Marvel Tales continues with Spider-Man, Human Torch, Thor and Ant-Man reprints featuring some really odd villains this time, showcasing the wonderfully eccentric nature of the early 60s Marvels. Or as it says on the cover, "Another vintage collection of super-spectacular sagas from the unforgettable, early years of this the Marvel Age of Comics!" which is exactly what I said only written in Stan-speak.
While Amazing #40 was on the shelves, MT was already reprinting the much-demanded classic Amazing Spider-Man #7, among other great tales. And if a lookback at a reprint doesn't convince you that SpiderFan is the most dedicated Spidey website around, I just don't know what will!
There's something about the yellow background on this issue's cover that really makes it stand out. Although it once again features reproductions of the four original covers to these stories making it little different from the other issues of the time, this is the Marvel Tales cover that always sticks in my mind. Working from top to bottom and then left to right (which seems to be the way we're supposed to do it since that is the order that the stories are in) we have the cover of Amazing Spider-Man #7, December 1963 accompanied by the blurb, "The Amazing Spider-Man trapped by the Vulture!" (I'm not sure that Spidey is ever actually "trapped" by the Vulture in this story but I'll keep the quibbling to a minimum.), followed below by the cover to Strange Tales #102, November 1962 which seems more interested in the science fiction shorts ("Who Needs You? The Astonishing Clash of Man vs. Robot!", "What was the dreaded Secret of the Hidden Planet?") than it does the Human Torch story, but is now blurbed with "The Human Torch imprisoned by the Wizard!" (Which does happen in this story.), followed up and to the right by the cover of Journey Into Mystery #86, November 1962 with the blurb "Mighty Thor helpless before the Tomorrow Man!" (Which sort of happens in this issue.), and finishing below with the cover to Tales to Astonish #39, January 1963, touting "The Astonishing Ant-Man human target of the Scarlet Beetle!" (Which is pretty much undeniable.) You'll notice that each issue follows in sequence from the issues reprinted in Marvel Tales #3, July 1966 except for the Thor series which skips from JIM #84, September 1962 to JIM #86. So what became of JIM #85, October 1962 which only happens to feature the first appearances of Loki, Odin, Balder, and Heimdall? Well, it was already reprinted in Journey Into Mystery Annual #1, 1965. Sorry about that, Marvel Tales fans!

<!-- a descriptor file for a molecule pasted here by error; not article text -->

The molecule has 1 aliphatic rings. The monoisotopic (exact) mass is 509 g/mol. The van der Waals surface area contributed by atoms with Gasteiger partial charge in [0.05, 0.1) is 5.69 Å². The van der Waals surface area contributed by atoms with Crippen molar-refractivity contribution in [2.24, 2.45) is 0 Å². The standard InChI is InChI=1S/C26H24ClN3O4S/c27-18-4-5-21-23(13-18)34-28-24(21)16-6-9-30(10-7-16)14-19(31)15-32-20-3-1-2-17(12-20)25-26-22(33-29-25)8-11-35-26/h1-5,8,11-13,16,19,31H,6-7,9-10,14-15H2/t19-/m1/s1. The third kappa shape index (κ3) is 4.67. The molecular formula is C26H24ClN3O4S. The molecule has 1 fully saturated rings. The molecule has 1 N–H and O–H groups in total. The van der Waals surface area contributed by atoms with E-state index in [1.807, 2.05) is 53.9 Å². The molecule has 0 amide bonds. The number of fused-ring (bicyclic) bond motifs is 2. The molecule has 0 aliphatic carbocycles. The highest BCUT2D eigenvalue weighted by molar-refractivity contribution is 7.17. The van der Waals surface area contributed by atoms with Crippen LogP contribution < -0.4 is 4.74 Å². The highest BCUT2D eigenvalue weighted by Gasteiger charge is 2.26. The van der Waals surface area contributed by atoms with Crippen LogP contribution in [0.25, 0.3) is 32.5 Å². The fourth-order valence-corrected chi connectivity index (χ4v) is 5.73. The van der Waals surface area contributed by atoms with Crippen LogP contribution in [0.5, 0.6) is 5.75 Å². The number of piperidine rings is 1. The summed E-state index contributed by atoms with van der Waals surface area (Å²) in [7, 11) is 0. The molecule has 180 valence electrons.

The inside front cover again features a contents page done in grays. "Reprinted by popular demand!!!" it begins, ignoring the fact that the stories are reprinted in sequence, "Four comicdom classics of yesteryear featuring Marvel's vilest villains!" In the top left of four panels, Spidey is attaching some webbing to the Vulture's back while the blurb tells us, "The Vulture tangles with the Amazing Spider-Man!" (This is from page 19, panel 5 of the story and is cribbed right from the web-slinger's victory; not that you would necessarily know that from the drawing.) Bottom left shows the Human Torch flying away with two satchels filled with money (well, it's not really the Torch but we'll get to that when the time comes) above a caption reading, "The Wizard traps the fiery Human Torch!" (The scene is from page 9, panel four of the story.) Top right shows Thor fending off two missiles while we're told, "Tomorrow Man battles the Mighty Thor!" (This is from page 3, panel four of that story.) Bottom right shows Ant-Man shaking his fist at something, with the caption, "The Scarlet Beetle attacks the Astonishing Ant-Man!" (This from page 8, panel 2 of this tale.) You'll note that each blurb on the cover begins with the hero's name and ends with the villain's name while the blurbs inside begin with the villain's name and end with the hero's name. Very clever of Stan, don't you think?